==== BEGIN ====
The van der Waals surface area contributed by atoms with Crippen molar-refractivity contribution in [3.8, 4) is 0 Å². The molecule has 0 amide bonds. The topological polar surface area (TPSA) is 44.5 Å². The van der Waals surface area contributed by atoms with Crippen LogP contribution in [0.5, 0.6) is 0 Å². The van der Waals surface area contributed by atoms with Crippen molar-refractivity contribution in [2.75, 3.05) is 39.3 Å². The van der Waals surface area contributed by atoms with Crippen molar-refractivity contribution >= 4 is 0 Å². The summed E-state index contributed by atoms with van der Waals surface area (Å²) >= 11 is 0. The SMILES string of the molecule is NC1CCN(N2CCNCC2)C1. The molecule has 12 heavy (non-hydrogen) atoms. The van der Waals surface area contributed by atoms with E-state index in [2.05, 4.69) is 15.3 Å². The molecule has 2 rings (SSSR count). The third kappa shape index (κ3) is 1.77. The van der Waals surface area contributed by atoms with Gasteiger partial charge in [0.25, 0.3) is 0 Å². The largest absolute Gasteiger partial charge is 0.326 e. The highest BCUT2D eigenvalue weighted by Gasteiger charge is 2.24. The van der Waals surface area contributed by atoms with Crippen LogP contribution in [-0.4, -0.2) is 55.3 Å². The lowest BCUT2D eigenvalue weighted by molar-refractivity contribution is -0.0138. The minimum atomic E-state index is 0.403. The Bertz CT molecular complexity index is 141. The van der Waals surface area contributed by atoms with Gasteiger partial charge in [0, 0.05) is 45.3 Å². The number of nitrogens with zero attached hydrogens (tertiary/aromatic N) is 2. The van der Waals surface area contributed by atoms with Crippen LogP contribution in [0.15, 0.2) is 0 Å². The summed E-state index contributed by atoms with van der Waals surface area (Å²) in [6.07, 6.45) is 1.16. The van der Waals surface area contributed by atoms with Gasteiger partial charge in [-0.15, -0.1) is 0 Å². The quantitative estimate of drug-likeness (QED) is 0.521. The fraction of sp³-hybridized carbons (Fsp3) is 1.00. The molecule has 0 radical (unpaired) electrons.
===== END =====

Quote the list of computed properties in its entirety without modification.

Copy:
The van der Waals surface area contributed by atoms with Crippen molar-refractivity contribution in [3.8, 4) is 0 Å². The molecule has 0 amide bonds. The topological polar surface area (TPSA) is 44.5 Å². The van der Waals surface area contributed by atoms with Crippen LogP contribution in [0.5, 0.6) is 0 Å². The van der Waals surface area contributed by atoms with Crippen molar-refractivity contribution in [2.75, 3.05) is 39.3 Å². The van der Waals surface area contributed by atoms with Crippen molar-refractivity contribution >= 4 is 0 Å². The summed E-state index contributed by atoms with van der Waals surface area (Å²) >= 11 is 0. The SMILES string of the molecule is NC1CCN(N2CCNCC2)C1. The molecule has 12 heavy (non-hydrogen) atoms. The van der Waals surface area contributed by atoms with E-state index in [2.05, 4.69) is 15.3 Å². The molecule has 2 rings (SSSR count). The third kappa shape index (κ3) is 1.77. The van der Waals surface area contributed by atoms with Gasteiger partial charge in [0.25, 0.3) is 0 Å². The largest absolute Gasteiger partial charge is 0.326 e. The highest BCUT2D eigenvalue weighted by Gasteiger charge is 2.24. The van der Waals surface area contributed by atoms with Crippen LogP contribution in [-0.4, -0.2) is 55.3 Å². The lowest BCUT2D eigenvalue weighted by molar-refractivity contribution is -0.0138. The minimum atomic E-state index is 0.403. The Bertz CT molecular complexity index is 141. The van der Waals surface area contributed by atoms with Gasteiger partial charge in [0, 0.05) is 45.3 Å². The number of nitrogens with zero attached hydrogens (tertiary/aromatic N) is 2. The van der Waals surface area contributed by atoms with Crippen LogP contribution in [0.15, 0.2) is 0 Å². The summed E-state index contributed by atoms with van der Waals surface area (Å²) in [6.07, 6.45) is 1.16. The van der Waals surface area contributed by atoms with Gasteiger partial charge in [-0.15, -0.1) is 0 Å². The quantitative estimate of drug-likeness (QED) is 0.521. The fraction of sp³-hybridized carbons (Fsp3) is 1.00. The molecule has 0 radical (unpaired) electrons.